The Diksy name is an important part of the history of the ancient Anglo-Saxon
tribes of Britain. Diksy is derived from the German derivative of Dix
where it was the short form for Benedikt.
Early Origins of the Diksy family
The surname Diksy was first found in Leicestershire
where where they were recorded as a family of great antiquity seated at Ellandune (now called Wilton.) CITATION[CLOSE]
Lewis, Samuel, A Topographical Dictionary of England. Institute of Historical Research, 1848, Print.
Early rolls list: Robert Dysci in the Feet of Fines of Huntingdonshire; and Alice Dixi in the Yorkshire Poll Tax
Rolls of 1379. CITATION[CLOSE]
Reaney, P.H and R.M. Wilson, A Dictionary of English Surnames. London: Routledge, 1991. Print. (ISBN 0-415-05737-X)
The Hundredorum Rolls
of 1273-1279 list the following entries in Cambridgeshire; Laurence Dixi; Sabina Dixi; and Adam Disce. The same rolls also list Hugo Discey and Robert Discy in Huntingdonshire. The Yorkshire Poll Tax
Rolls also list Robert Discy. CITATION[CLOSE]
Bardsley, C.W, A Dictionary of English and Welsh Surnames: With Special American Instances. Wiltshire: Heraldry Today, 1901. Print. (ISBN 0-900455-44-6)
Early History of the Diksy family
This web page shows only a small excerpt of our Diksy research.Another 163 words (12 lines of text) covering the years 1200, 1798, 1524, 1594 and 1585 are included under the topic Early Diksy History in all our PDF Extended History products and printed products wherever possible.
Diksy Spelling Variations
Before the last few hundred
years, the English language had no fast system of spelling rules. For that reason, spelling variations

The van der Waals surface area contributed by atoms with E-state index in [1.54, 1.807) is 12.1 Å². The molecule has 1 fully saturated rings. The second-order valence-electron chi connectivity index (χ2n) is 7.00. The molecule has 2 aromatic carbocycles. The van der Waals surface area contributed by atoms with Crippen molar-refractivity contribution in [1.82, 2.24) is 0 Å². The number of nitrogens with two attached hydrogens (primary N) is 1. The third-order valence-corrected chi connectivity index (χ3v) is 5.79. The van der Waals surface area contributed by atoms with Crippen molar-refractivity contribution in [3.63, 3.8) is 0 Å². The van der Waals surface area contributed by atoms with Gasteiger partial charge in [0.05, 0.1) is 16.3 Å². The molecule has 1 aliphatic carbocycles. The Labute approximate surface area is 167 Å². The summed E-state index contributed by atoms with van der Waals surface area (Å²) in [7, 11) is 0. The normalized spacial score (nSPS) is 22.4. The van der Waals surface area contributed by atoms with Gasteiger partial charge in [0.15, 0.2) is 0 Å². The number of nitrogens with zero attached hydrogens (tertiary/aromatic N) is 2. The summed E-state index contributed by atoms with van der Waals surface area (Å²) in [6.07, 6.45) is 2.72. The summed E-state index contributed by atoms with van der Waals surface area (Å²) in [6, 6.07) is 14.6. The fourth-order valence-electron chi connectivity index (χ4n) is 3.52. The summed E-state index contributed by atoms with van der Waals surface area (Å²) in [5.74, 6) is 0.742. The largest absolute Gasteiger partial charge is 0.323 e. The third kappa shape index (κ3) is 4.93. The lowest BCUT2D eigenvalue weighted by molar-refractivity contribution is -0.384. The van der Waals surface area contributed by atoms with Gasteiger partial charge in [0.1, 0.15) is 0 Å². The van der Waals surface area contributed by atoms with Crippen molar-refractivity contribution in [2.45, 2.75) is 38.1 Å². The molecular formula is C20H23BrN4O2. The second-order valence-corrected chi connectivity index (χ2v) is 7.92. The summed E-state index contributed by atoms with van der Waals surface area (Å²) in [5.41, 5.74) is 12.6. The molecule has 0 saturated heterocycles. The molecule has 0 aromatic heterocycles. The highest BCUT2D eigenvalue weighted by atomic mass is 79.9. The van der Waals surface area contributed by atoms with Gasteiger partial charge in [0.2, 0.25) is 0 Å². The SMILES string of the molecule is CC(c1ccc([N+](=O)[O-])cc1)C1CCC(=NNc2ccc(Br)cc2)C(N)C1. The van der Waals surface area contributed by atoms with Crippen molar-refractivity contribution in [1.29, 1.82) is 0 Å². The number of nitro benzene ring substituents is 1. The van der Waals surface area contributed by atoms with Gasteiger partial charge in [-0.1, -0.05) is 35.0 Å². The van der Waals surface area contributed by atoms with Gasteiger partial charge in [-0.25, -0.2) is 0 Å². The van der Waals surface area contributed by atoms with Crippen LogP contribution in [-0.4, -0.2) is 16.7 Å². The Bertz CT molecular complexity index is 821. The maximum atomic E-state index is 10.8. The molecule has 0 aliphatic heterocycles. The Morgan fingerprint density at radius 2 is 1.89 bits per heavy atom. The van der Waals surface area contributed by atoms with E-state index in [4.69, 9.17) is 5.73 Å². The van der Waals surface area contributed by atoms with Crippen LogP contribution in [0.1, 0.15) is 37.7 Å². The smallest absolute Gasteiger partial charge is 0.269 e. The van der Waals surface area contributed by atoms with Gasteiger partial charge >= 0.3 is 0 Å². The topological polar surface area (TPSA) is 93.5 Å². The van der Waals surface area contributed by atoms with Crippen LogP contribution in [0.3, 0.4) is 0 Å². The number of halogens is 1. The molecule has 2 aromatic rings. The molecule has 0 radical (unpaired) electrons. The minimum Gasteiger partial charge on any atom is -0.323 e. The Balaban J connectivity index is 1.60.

are commonly found in early Anglo-Saxon
surnames. Over the years, many variations of the name Diksy were recorded, including Dixie, Dicksey, Dicksy, Dixy and others.
Early Notables of the Diksy family (pre 1700)
Another 20 words (1 lines of text) are included under the topic Early Diksy Notables in all our PDF Extended History products and printed products wherever possible.
Migration of the Diksy family to the New World and Oceana
To escape oppression and starvation at that time, many English families left for the "open frontiers" of the New World with all its perceived opportunities. In droves people migrated to the many British colonies, those in North America in particular, paying high rates for passages in cramped, unsafe ships. Although many of the settlers did not make the long passage alive, those who did see the shores of North America perceived great opportunities before them. Many of the families that came from England
went on to make essential contributions to the emerging nations of Canada and the United States. Research into various historical records revealed some of first members of the Diksy family emigrate to North America: William Dixey who settled in Barbados in 1693; Joseph Dixey settled in Boston in 1820; Richard Dixey settled in Maryland in 1725.
The Diksy Motto
The motto was originally a war cry or slogan. Mottoes first began to be shown with arms in the 14th and 15th centuries, but were not in general use until the 17th century. Thus the oldest coats of arms generally do not include a motto. Mottoes seldom form part of the grant of arms: Under most heraldic authorities, a motto is an optional component of the coat of arms, and can be added to or changed at will; many families have chosen not to display a motto.
Motto: Quod Dixi Dixi
Motto Translation: What I have said, I have said.